I do a variety of music and sound, mainly tonal, drone and noise.
I always use my quantizer. It just makes life easier.
You can do some really nice things with quantizers. I use them constantly.
Here's an idea for you. Get a multichannel quant, and put a voltage processor in front of it. Run one control voltage into two channels of the processor, and run the outputs of those to the quant. When the CV changes (maybe a slow random voltage), the processors produce two voltages. One maybe higher than the other, or maybe the gain is different on them. When the quants get a hold of those voltages, you start getting really nice harmonies. If one of the processors has a glide on it, it gets even more interesting. If you do this correctly it can sound very much like live musicians playing off each other.

So yes - you need quantizers.

playing within a scale using any cv is great fun. love my quantizer
my sequencer has both quantised and unquantised outputs. I tend to use the quantised one more.
Here's a little thing I did using 2 quants. One is basically being driven by a triangle wave. The other is using the same wave added to a sequencer. Quantize both, and add a glide to one of them.

Lots of options...

I have the Doepfer A-156 Dual Quantizer and use it in most of my patches.

I'll be getting a TipTop Z8000 Matrix Sequencer in the very near future, and will be looking for another quantizer shortly afterwards; probably the Toppobrillo Quantimator or possibly the Intellijel uScale II.

For my musical style, a quantizer (or three) is essential.
Mort Rouge
Never. It is one of my creeds.
Most of the time here. However, not when I'm using an oscillator that may not track well over a large range (if I'm going for "in tune").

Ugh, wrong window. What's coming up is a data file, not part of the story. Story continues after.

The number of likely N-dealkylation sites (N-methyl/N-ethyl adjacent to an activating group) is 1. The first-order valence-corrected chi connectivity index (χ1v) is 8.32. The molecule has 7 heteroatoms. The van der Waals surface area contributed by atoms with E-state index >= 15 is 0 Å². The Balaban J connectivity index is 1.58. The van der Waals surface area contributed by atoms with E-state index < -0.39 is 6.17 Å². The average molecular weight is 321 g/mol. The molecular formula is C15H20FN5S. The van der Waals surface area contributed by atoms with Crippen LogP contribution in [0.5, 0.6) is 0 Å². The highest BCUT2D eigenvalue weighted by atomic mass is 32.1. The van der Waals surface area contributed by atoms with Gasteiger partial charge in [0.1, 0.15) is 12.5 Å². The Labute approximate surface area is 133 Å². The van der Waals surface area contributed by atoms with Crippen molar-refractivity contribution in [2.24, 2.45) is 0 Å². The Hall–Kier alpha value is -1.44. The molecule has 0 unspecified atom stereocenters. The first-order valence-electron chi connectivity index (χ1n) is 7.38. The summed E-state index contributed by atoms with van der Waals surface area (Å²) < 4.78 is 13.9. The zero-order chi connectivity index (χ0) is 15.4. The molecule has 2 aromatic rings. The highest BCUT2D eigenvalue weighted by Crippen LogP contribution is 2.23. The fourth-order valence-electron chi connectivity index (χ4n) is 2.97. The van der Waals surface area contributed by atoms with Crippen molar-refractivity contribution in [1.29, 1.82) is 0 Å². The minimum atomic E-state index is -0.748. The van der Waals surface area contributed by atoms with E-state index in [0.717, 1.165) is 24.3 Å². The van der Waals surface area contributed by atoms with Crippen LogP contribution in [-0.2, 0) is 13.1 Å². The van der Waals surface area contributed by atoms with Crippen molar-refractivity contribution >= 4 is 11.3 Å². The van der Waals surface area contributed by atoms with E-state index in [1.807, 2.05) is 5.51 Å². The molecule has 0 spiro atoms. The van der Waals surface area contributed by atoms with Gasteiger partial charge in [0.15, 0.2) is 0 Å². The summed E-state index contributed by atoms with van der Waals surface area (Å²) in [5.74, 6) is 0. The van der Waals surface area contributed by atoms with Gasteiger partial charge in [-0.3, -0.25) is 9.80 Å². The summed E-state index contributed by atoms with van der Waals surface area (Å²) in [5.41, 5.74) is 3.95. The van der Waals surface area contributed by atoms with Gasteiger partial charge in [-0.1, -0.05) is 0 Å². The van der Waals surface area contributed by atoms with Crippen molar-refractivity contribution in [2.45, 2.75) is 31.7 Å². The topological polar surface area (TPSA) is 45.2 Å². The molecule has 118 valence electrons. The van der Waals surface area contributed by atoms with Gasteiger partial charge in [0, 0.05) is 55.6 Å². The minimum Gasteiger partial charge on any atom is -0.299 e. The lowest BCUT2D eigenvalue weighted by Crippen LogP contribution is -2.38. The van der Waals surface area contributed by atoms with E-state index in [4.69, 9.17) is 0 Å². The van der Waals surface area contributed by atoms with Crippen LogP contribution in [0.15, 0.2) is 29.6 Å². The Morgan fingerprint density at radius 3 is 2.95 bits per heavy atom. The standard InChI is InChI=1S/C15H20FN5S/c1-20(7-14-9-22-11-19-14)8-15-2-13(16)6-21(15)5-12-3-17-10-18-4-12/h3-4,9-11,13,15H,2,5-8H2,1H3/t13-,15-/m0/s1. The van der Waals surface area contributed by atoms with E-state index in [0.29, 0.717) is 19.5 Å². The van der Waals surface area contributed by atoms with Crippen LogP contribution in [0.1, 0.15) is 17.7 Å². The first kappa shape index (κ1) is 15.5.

Many quantizers are voltage controllable, allowing you to change from chromatic, to various scales, modes, and chords. So even if you interested in making non-melodic sounds by detuning farther down the patch, or using it to control things other than VCO's, it will allow you to get a number of different sequences from one sequencer setting.

Also, the bit-depth of the quantizer effects the sound. It's one of the reasons why many synths with built-in quantizers from the early 80's sound different than clones of their VCO's.
I don't use a quantizer yet (mainly because i don't own any hihi ) but I think about it... One day, maybe smile
there is a lot of stuff you can sequence that does not need a quantizer
filters / fx / fm stuff / volume
so i sometimes use a quantizer, for when i want notes.

you can also tune to your ear. there are a lot of frequencies out there, why only use the ones that are on a keyboard scale??
sometimes I just use a quantizer as an interesting way to break up a periodic waveform into somethign more steppy.
As was said above quantized CV doesn't have to be modulating an osc. It can just as well work for PW or filter cutoff.
Sounds kind of cool to use voice 1's quantized CV to modulate the PW of Voice 2 and vice versa. Makes them sound more like they are counterparts that way.
I used to use the ones in my MiniWave many years ago. Since then, if I want "notes" I use my controller. Otherwise, I do not quantize. I find that there is a time and place for both (with and without).